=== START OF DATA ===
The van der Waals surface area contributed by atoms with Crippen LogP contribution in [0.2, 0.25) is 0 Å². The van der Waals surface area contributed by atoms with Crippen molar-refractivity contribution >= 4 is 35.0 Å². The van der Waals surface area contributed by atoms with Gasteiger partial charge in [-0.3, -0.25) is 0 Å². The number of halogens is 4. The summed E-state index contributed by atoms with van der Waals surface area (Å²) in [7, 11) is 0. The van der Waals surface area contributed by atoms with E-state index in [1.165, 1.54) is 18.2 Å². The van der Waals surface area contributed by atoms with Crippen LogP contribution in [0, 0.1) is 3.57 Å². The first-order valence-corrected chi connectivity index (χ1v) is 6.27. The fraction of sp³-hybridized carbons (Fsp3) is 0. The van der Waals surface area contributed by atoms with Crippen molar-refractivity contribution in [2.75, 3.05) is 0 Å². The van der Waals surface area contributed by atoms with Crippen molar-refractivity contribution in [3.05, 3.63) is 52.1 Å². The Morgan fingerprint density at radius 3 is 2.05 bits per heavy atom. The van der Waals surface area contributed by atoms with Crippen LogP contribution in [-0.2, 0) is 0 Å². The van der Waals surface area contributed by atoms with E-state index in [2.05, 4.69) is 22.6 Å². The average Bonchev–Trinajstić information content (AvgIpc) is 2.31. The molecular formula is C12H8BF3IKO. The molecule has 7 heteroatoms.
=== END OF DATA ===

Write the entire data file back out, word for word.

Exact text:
The van der Waals surface area contributed by atoms with Crippen LogP contribution in [0.2, 0.25) is 0 Å². The van der Waals surface area contributed by atoms with Crippen molar-refractivity contribution >= 4 is 35.0 Å². The van der Waals surface area contributed by atoms with Gasteiger partial charge in [-0.3, -0.25) is 0 Å². The number of halogens is 4. The summed E-state index contributed by atoms with van der Waals surface area (Å²) in [7, 11) is 0. The van der Waals surface area contributed by atoms with E-state index in [1.165, 1.54) is 18.2 Å². The van der Waals surface area contributed by atoms with Crippen LogP contribution in [0, 0.1) is 3.57 Å². The first-order valence-corrected chi connectivity index (χ1v) is 6.27. The fraction of sp³-hybridized carbons (Fsp3) is 0. The van der Waals surface area contributed by atoms with Crippen molar-refractivity contribution in [2.75, 3.05) is 0 Å². The van der Waals surface area contributed by atoms with Crippen molar-refractivity contribution in [3.05, 3.63) is 52.1 Å². The Morgan fingerprint density at radius 3 is 2.05 bits per heavy atom. The van der Waals surface area contributed by atoms with Crippen LogP contribution in [-0.2, 0) is 0 Å². The van der Waals surface area contributed by atoms with E-state index in [2.05, 4.69) is 22.6 Å². The average Bonchev–Trinajstić information content (AvgIpc) is 2.31. The molecular formula is C12H8BF3IKO. The molecule has 7 heteroatoms.